- 4 cups nuts, broken (preferably pecans)
- Pour two cups of sugar into a heavy aluminum or iron skillet and place it over low heat. Begin stirring with a wooden spoon and keep the sugar moving so that it will not scorch. It will take about twenty minutes to completely melt all of the sugar, and at no time should it smoke or cook so fast that it turns dark. It should be about the color of light brown syrup.
- As soon as you have the sugar heating, pour the remaining four cups of sugar together with the two cups of milk or cream into a deep heavy kettle and set it over low heat to cook slowly while you are melting the sugar in the skillet.
- As soon as the sugar is melted, begin pouring it into the kettle of boiling milk and sugar, keeping it over very low heat and stirring constantly.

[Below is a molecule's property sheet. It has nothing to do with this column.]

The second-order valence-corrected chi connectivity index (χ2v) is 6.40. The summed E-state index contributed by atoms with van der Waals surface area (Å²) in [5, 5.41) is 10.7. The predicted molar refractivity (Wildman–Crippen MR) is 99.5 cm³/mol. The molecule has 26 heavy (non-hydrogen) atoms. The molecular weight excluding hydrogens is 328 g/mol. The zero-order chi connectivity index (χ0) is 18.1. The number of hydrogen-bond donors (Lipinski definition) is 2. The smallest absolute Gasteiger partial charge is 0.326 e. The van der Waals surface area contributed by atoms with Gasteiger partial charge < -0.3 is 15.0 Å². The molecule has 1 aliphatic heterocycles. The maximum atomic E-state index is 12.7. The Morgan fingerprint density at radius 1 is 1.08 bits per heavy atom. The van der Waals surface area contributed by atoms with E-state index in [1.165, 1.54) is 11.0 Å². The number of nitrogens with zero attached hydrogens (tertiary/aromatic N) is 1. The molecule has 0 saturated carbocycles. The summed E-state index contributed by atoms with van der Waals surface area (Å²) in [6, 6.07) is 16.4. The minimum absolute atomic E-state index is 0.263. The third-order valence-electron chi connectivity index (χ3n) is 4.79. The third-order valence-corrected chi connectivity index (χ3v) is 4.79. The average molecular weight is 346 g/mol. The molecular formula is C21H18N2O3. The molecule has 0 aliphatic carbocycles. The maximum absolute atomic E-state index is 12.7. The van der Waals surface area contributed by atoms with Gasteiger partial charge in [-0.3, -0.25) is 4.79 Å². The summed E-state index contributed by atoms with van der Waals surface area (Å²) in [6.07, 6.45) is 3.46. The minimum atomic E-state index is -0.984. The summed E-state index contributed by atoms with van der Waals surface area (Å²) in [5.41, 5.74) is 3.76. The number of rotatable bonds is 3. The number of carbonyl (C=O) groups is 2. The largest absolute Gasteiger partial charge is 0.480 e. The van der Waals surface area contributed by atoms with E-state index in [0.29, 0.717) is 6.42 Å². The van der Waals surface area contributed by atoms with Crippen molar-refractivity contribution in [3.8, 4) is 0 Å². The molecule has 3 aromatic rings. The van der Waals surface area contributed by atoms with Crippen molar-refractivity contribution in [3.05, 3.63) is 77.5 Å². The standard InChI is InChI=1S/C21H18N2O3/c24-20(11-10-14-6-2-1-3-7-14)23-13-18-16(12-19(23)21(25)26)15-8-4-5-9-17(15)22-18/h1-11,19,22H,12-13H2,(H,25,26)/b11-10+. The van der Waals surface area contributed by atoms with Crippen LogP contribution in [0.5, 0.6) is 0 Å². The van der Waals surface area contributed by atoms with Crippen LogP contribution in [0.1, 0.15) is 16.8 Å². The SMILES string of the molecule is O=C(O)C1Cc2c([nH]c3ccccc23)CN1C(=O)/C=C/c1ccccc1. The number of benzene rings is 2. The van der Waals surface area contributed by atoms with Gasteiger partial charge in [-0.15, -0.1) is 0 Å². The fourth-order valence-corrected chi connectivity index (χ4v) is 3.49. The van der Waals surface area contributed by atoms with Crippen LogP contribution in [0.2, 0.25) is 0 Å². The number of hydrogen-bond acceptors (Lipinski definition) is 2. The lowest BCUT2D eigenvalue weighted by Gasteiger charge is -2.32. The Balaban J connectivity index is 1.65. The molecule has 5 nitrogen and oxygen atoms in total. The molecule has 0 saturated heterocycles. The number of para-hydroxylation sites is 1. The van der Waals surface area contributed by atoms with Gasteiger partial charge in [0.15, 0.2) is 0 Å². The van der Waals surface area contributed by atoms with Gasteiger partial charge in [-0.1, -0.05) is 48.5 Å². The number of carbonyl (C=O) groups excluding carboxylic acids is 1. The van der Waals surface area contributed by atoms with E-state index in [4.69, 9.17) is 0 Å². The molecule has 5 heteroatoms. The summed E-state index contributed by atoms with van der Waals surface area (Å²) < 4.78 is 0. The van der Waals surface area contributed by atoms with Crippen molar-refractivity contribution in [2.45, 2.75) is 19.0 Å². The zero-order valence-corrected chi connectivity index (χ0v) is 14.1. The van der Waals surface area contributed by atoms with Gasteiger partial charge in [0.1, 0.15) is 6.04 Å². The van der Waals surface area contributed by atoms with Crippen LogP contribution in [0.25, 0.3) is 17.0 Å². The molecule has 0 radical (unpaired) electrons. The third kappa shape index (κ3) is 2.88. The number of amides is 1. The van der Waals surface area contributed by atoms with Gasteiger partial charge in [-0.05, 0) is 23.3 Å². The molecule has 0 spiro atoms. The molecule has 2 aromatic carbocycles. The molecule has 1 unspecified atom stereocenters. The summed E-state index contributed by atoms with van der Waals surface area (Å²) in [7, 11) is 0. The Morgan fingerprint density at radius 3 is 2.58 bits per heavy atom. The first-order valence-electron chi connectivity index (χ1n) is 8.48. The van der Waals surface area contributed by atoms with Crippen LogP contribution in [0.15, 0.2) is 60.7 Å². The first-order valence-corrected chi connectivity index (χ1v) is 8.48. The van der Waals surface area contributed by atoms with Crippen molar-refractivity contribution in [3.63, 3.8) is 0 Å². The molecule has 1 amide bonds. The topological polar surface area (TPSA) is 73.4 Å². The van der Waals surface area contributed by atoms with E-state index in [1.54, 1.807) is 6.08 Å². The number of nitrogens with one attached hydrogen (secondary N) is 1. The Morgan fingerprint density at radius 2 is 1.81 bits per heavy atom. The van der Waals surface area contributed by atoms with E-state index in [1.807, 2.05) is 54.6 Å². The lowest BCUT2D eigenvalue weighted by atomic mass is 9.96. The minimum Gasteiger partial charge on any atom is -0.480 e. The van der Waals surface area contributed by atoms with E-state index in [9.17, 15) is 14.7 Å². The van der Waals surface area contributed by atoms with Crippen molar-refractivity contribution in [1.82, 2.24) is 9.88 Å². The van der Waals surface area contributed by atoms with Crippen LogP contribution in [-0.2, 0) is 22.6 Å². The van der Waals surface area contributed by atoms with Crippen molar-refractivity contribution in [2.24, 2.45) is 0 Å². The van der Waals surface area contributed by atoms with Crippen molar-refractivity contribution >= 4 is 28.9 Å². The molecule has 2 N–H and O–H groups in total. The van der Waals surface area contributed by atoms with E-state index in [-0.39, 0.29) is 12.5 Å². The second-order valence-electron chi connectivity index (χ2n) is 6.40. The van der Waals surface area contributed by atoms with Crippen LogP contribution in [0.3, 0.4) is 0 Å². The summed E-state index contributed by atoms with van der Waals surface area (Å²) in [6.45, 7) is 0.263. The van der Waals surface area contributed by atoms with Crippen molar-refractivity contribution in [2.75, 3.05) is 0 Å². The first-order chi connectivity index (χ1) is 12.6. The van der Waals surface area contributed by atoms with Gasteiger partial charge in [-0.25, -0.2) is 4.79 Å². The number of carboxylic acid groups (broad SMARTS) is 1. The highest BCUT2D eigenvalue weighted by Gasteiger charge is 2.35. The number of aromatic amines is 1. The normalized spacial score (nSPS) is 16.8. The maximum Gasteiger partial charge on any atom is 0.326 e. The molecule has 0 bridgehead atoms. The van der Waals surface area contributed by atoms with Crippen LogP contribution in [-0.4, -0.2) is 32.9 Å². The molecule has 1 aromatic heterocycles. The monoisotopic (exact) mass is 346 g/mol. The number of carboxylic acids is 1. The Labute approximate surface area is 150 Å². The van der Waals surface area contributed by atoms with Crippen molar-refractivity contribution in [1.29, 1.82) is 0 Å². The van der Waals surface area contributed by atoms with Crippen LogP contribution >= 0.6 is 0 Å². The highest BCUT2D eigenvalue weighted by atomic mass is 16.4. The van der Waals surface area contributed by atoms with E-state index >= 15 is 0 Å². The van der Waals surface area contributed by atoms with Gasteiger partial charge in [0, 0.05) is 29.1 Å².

- Now the real secret of mixing these ingredients is to pour a very fine stream from the skillet into the pan. Aunt Bill always said to pour a stream no larger than a knitting needle while stirring across the bottom of the kettle at the same time. Continue cooking and stirring until the mixture forms a firm ball (238 degrees F to 240 degrees F) when dropped into cold water.
- After this test, turn out the fire and immediately add soda to the mixture, stirring hard as it foams up. As soon as the soda is mixed, add the butter, allowing it to melt as you stir.
- Now set the pan of candy off the stove—but not outdoors or in a cold place—for about twenty minutes, until it is lukewarm; add the vanilla and begin beating. Using a wooden spoon, beat until the mixture is thickened and heavy and takes on a dull appearance instead of a glossy sheen. Add the broken nutmeat and mix.
- Turn into buttered tin boxes or square pans where it can be cut into squares when cooled. This candy stays moist and delicious indefinitely. Decorate the pieces with halves of pecans and you have a most attractive candy.